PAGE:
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its white fragments and its poor ruined harbor, lay at our feet. Earthquakes shook the city down and filled up the splendid harbor. If the harbor had been spared the city would have been rebuilt. Instead, the harbor is a marsh, the city a memory.
From where we stood we could survey the sweep of the vanished city. We could look across into the library and the market-place and follow a marble road —its white blocks worn smooth by a million treading feet-where it stretched away toward the sea. And once more we tried to conjure the vision of the pastto close our eyes and reproduce the vanished day. And once more we failed. We could glimpse a picture, we could construct a city, but it was never quite that city-never quite in that place. Our harbor with its white sails and thronging wharves was never quite that harbor-our crowded streets were never quite those streets. Here were just ruins-always ruinsthey could never have been anything but ruins. Perhaps our imaginations were not in good working order.
We descended again into the great theatre, for it fascinated us, nearly breaking our necks where vines and briers tangled, pausing every other minute to rest and consider and dream. Pawing over a heap of rubbish—odd bits of carving, inscriptions, and the like—the place is a treasure-trove of such things—I found a little marble torso of a female figure. Head and arms and the lower part of the body all gone, but what remained was exquisite beyond words — a gem, even though rubbish, in Ephesus.
Now, of course, the reader is an honest person. He
ALL THE PLAINS AND SLOPES OF THE OLD CITY WITH ITS WHITE FRAGMENTS
AND POOR RUINED HARBOR LAY AT OUR FEET
NOTE.—In this picture the theatre where St. Paul fought is in the foreground: the library just beyond; the market-place to the right. Bits of water show where the harbor once lay.
would have said, as I did: “No, it does not matter, rubbish or no rubbish, it is not mine. It belongs to the government-I cannot steal. Besides, there is Laura, age fourteen: I cannot set her a bad example. Also, there are the police. No, my conscience is perfect; I cannot do it.”
I know the reader would have reflected thus, and so did I, as stated. Then I found I could crowd it into my inside coat-pocket, and that by cramming my handkerchief carefully on top of it, it did not distress me so much, especially when I gave it a little support with my forearm, to make it swing in a natural way. But when I remembered that the Quaker City pilgrims had been searched on leaving Ephesus, my conscience began to harass me again, though not enough as yet to make me disgorge.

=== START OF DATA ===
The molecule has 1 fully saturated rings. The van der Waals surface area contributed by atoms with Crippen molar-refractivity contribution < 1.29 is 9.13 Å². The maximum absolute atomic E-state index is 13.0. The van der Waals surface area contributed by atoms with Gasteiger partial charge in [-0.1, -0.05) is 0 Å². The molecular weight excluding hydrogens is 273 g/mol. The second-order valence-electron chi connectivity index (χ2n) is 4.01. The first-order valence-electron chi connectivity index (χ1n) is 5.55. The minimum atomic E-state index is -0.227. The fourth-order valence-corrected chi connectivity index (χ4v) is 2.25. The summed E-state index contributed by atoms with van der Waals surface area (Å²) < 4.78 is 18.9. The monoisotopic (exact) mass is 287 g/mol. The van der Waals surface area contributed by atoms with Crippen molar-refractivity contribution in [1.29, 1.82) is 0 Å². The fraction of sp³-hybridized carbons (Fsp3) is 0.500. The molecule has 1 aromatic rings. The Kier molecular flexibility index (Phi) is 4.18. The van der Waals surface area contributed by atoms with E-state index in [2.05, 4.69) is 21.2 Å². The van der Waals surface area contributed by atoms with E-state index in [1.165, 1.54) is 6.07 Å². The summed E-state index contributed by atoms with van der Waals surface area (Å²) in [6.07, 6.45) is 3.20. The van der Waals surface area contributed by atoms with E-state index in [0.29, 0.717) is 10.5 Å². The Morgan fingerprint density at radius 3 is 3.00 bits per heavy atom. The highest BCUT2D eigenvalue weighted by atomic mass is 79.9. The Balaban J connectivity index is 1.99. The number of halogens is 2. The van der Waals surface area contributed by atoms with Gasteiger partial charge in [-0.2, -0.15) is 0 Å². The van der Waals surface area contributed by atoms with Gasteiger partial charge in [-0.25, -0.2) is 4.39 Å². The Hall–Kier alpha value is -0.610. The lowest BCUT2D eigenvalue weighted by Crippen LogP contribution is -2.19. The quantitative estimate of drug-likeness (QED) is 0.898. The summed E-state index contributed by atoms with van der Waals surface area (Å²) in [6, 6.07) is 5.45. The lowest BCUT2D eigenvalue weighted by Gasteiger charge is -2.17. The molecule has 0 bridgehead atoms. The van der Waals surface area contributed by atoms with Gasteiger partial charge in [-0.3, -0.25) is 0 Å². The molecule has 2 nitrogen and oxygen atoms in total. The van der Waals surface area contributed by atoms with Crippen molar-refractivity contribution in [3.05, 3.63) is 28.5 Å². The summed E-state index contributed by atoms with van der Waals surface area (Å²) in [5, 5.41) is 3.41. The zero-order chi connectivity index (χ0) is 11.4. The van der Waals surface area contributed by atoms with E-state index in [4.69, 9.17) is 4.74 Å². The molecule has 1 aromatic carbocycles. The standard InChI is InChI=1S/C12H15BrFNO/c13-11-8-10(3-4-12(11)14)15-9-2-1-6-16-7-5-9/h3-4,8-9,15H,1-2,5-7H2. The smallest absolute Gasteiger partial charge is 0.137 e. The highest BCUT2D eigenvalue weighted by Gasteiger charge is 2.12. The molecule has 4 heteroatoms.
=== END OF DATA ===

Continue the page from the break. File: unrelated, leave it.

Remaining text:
Our party had all trailed back to the hotel when we got to our donkeys, and it was beginning to sprinkle rain. The sky was overcast and a quiet had settled among the ruins. When our donkey-driver gave me a sharp look I began to suffer. I thought he was a spy, and had his eye on that pocket. I recalled now that I had always had a tender conscience; it seemed unwise to torture it in this way.
I began to think of ways to ease it. I thought five francs might do it, so far as our donkey-boy was concerned. But then there was the official search at the other end; that, of course, would be a public matter, and the five francs would be wasted. I was almost persuaded to drop the little torso quietly by the roadside-it discomforted me so.
We rode along rather quietly, and I spoke improvingly to Laura of how St. Paul had travelled over this very road when he was making his good fight, and of several other saints and their works, and how Ephesus had probably been destroyed because of its sinfulness. Near a crumbling arch a flock of sheep grazed, herded by a shepherd who had been there when the apostles came—at least his cape had, and his hat-and everything about him was Biblical and holylike, and so were the gentle rain and the donkeys, and I said how sweet and soothing it all was; after which I began to reflect on what would be proper to do if anything resembling an emergency should conclude our peaceful ride. I decided that, as we had just come from Smyrna, I had bought the bit of heathen marble on the way to the station. That was simple and straightforward, and I felt a good deal strengthened as I practised it over and tried it on Laura as we rode along. The Kurfürsters had been with me and would stand by the statement -any Kurfürster would do that whether he flocked with the forward-cabin crowd or the unregenerates of the booze-bazaar. I felt reassured and whistled a little, and then from the roadside a man rose up and said something sharp to our donkey-driver. It was sudden, and I suppose I did jump a little, but I was ready for him.